The Fourth Ecumenical Council, also known as The Council of Chalcedon (/kælˈsiːdən/ or /ˈkælsɨdɒn/) was a church council held from October 8 to November 1, AD 451, at Chalcedon (a city of Bithynia in Asia Minor), on the Asian side of the Bosporus, known in modern times as Kadıköy in Istanbul, although it was then separate from Constantinople. The judgements and definitions of divine nature issued by the council marked a significant turning point in the Christological debates that led to the separate establishment of the church in the Western Roman Empire during the 5th century.
The Fifth Ecumenical Council, also known as The Second Council of Constantinople is the fifth of the first seven ecumenical councils recognized as such by both West and East. Eastern Orthodox, Catholics, and Old Catholics unanimously recognize it. The fifth council was convoked by Byzantine Emperor Justinian I under the presidency of Patriarch Eutychius of Constantinople and was held from 5 May to 2 June 553. Participants were overwhelmingly Eastern bishops – only sixteen Western bishops were present, including nine from Illyricum and seven from Africa, but none from Italy – out of the 152 total.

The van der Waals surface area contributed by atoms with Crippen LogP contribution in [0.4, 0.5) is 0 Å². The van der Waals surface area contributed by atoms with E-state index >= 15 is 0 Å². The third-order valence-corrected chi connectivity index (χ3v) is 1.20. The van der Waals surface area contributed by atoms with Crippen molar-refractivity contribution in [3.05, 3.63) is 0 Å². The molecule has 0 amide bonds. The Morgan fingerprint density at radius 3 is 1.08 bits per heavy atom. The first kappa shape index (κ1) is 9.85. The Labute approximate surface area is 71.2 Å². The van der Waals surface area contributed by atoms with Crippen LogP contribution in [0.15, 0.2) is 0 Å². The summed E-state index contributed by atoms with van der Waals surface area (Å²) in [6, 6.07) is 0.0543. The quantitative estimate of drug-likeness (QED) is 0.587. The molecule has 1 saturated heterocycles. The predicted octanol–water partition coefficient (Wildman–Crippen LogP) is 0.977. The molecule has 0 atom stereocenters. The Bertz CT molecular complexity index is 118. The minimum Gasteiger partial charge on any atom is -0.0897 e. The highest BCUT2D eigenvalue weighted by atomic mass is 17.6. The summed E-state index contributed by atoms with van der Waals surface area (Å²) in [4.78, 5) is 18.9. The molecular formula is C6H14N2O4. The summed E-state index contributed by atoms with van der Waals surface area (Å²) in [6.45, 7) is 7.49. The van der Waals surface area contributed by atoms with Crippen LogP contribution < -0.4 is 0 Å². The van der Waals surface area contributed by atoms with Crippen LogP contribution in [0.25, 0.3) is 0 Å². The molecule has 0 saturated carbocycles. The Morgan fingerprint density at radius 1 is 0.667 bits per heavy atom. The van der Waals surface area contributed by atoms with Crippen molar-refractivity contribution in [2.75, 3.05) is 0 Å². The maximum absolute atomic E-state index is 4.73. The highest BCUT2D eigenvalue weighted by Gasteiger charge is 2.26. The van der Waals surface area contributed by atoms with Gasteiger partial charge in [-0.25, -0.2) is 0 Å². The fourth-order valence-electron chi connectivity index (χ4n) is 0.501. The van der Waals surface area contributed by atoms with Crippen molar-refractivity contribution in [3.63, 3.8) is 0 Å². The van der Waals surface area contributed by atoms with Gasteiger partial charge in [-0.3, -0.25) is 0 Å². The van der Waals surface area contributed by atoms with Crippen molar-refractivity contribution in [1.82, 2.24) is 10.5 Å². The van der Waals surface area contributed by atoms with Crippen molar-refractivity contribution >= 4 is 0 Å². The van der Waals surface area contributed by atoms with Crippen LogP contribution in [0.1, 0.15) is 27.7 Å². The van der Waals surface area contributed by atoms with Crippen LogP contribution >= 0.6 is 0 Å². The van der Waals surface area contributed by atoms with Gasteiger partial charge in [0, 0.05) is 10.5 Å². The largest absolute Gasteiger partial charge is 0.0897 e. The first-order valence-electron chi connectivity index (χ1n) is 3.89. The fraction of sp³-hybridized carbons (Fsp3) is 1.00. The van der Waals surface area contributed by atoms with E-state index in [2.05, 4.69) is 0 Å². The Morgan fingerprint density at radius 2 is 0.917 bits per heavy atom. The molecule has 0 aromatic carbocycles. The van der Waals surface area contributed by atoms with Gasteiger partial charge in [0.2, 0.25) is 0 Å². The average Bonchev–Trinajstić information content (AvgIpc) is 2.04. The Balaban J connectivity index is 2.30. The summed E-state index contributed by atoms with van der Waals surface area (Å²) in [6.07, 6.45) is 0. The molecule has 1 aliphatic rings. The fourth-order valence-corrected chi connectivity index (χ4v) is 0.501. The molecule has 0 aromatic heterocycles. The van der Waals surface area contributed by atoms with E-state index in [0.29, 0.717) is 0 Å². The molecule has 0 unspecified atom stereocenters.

The main work of the council was to confirm the condemnation issued by edict in 551 by the Emperor Justinian against the Three Chapters (cf. Three Chapters controversy and Three Chapters schism). The "Three Chapters" were, one, both the person and writings of Theodore of Mopsuestia (d. 428), two, the attacks on Cyril of Alexandria and the First Council of Ephesus written by Theodoret of Cyrus (d. c. 466), and three, the attacks on Cyril and Ephesus by Ibas of Edessa (d. 457).